Teen dating violence occurs between to people who are in a dating relationship and is a form of intimate partner violence. It can occur between any couple, regardless of sexual orientation, and begin at any time in a relationship. Teen dating violence can occur in many ways, including: physical, verbal/emotional, sexual, and digital abuse as well as isolation and/or stalking of the victim.
- Physical Abuse- Hitting, kicking, punching, biting, spitting, slapping, shoving, restraining, breaking bones, burning
- Verbal/Emotional Abuse- Intimidating, destruction of property, violence to an object, questioning decision making, guilt, blaming, making partner feel “crazy”, threatening to hurt partner, self, or others.
- Sexual Abuse- any unwanted sexual advances or contact, calling partner sexual names, forcing partner to view pornographic images, restricting access to birth control or condoms.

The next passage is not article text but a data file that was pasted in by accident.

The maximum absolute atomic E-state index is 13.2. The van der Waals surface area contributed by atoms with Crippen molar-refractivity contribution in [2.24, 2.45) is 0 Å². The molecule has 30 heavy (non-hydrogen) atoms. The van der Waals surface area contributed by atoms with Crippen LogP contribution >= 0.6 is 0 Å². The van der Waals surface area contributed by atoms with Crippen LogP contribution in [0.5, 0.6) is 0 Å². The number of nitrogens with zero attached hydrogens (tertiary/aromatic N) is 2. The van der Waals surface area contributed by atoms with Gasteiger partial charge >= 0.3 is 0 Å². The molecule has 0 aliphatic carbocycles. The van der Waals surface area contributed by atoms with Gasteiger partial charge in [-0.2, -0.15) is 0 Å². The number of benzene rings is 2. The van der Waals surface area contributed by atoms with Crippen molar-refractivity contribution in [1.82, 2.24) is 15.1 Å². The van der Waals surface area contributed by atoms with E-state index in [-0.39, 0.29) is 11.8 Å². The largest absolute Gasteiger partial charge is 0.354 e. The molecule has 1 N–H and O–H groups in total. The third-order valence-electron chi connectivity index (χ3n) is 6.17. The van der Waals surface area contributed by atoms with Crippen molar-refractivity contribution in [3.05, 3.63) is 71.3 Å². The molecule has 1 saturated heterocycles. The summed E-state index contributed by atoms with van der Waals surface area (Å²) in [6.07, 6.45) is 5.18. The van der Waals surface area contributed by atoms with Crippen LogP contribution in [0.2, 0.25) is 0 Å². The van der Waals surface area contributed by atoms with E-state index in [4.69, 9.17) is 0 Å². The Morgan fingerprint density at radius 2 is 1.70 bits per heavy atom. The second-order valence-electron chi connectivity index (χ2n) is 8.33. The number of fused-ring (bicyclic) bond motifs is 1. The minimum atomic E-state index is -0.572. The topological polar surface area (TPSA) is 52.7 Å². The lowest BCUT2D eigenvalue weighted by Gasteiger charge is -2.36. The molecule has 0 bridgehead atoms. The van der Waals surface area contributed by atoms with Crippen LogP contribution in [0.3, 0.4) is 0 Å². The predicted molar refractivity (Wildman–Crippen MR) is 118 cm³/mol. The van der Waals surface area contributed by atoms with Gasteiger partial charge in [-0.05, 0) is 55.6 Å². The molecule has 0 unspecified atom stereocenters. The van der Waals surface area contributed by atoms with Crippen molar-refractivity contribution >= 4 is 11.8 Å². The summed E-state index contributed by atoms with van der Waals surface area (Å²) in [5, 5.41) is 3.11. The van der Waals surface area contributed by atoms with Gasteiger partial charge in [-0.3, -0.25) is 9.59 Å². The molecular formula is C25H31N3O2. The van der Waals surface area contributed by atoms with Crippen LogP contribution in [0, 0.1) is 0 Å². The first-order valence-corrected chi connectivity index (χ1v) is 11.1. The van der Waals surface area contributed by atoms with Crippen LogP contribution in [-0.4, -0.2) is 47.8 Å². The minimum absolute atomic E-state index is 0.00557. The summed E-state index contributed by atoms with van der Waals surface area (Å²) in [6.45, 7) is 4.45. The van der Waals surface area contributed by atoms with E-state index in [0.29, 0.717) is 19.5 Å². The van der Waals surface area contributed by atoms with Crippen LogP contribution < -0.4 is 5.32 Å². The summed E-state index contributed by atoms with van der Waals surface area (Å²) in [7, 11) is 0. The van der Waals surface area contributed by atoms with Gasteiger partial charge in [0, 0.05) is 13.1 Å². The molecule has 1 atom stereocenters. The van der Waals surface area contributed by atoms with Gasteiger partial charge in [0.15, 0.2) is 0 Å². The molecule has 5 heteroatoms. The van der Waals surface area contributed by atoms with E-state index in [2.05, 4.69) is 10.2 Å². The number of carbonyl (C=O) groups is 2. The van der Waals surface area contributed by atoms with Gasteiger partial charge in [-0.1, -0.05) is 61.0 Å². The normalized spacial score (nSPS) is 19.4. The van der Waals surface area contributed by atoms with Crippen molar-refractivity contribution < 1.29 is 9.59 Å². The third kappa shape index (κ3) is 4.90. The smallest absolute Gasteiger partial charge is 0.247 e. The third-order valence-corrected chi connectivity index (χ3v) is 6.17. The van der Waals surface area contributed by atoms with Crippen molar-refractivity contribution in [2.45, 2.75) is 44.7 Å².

- Digital Abuse- Using technology to stalk, harasses, embarrass, threaten, or spy on partner.
- Isolation- Isolating partner from family, friends, or any support system.
- Stalking- Repeated phone calls or excessive number of texts, flooding email, following or using technology to track partner’s location, hidden cameras, going through garbage, showing up at partner’s work, school or home unannounced.
Teen dating violence can begin at any time in the relationship; the patterns in these relationships can be repeated during an individual’s lifetime throughout his or her relationships. Dating violence may start as teasing or joking, but can become more serious and intense. In these early phases, many label these behaviors as normal or acceptable, however if these behaviors are not confronted early they can develop into unhealthy and destructive patterns for both individuals in the relationship.